5. Which depiction options do you have in motion design?
The applications range from simple 2D animations, which briefly present a topic, to much more comprehensive 360-degree visualisations. In fact, there are many overlaps with current technologies such as augmented reality. Users can immerse themselves in real or imaginative scenarios with the help of a headset, for example. Motion design is also increasingly being used in combination with experimental user interfaces. Additionally, it is possible to combine real-life images with animations. This technique is called compositing.
6. What should be considered in planning and conceptualising a motion design project?
It’s important to take the planning and conceptualisation process seriously and not to skip any of the phases! This applies to both the customer and the designer. The project must be built on a solid foundation that works when implemented. Not only because motion design is technically demanding, but also to achieve the desired intention of the visualisation. A good concept leads to a clip that convinces viewers with emotion, charm and wit and guides them to the intended destination. If you skip the planning process, you often end up with a video that is too long and bores people – rather than one that captivates them.
7. What current trends are there in the use of motion design?
It is difficult to identify a specific trend, as motion design is an extremely flexible medium. In general, audiovisual technology can react to trends faster than other disciplines because of its broad range of applications.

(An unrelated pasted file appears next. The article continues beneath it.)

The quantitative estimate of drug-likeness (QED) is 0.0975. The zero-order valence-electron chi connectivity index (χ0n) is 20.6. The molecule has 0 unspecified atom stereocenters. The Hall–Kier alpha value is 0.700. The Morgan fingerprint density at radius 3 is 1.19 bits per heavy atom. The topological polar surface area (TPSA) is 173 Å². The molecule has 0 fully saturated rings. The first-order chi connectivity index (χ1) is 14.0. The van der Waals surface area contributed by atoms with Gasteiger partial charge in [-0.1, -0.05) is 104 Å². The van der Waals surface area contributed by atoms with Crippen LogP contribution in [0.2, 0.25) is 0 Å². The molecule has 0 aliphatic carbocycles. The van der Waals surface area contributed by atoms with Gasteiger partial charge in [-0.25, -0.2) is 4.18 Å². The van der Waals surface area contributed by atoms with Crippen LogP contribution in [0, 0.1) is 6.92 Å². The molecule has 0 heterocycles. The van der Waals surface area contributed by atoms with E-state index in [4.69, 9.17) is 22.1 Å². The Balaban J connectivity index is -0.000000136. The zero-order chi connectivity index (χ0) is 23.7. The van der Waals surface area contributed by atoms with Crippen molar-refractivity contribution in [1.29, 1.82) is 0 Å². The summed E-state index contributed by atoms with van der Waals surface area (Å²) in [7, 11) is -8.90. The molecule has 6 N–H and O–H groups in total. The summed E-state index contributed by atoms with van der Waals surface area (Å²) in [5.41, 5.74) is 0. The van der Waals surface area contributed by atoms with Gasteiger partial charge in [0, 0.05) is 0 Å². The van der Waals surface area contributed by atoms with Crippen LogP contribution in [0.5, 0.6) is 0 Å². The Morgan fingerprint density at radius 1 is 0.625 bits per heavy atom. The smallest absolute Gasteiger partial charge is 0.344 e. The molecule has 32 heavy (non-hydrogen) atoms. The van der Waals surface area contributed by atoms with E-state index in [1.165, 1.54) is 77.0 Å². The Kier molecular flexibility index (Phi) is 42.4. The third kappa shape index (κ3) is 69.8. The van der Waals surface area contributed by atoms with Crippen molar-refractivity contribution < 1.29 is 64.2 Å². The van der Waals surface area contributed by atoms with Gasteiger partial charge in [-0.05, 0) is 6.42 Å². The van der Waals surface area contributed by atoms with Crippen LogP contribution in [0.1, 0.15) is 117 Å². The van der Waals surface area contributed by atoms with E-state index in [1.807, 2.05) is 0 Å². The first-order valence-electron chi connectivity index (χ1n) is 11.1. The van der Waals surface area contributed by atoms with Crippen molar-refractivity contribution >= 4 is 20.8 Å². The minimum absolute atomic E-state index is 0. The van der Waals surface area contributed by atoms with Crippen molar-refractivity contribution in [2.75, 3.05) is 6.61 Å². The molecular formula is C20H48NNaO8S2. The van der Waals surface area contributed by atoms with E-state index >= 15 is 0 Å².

One thing is clear, though: Motion design is at the forefront of the social media sector. Creative animated visuals are attention grabbers. More importantly, motion keeps the viewer entertained longer. This gives you a better chance of standing out in the world of short attention spans. New specialty disciplines are developing in the area of 360-degree visualisation and virtual reality. And that’s where nothing works without motion design.
In fact, I would say: Motion design starts the trends. For instance, many people are more likely to remember the impressive series openers of Netflix or the emotional final credit scenes of Hollywood blockbusters. Standard roadside advertising posters, on the other hand, are forgotten rather quickly. "Out of sight, out of mind.", as they say.
Do you already have a motion-design project in mind? But you’re not sure about its implementation yet? We at punkt & komma and elements are always here for you! We are happy to advise you on the topic or to implement your project for you – from an initial concept to the finished product. We look forward to hearing from you!
About Gerulf Dösinger:
Gerulf Dösinger studied information design. Since 2011, he has been working as a professional designer. He has worked for companies like Red Bull Media House and mindconsole. His focus is on illustrative techniques, conceptual work and storytelling. At elements he works as a senior motion designer on everything to do with digital visualisation.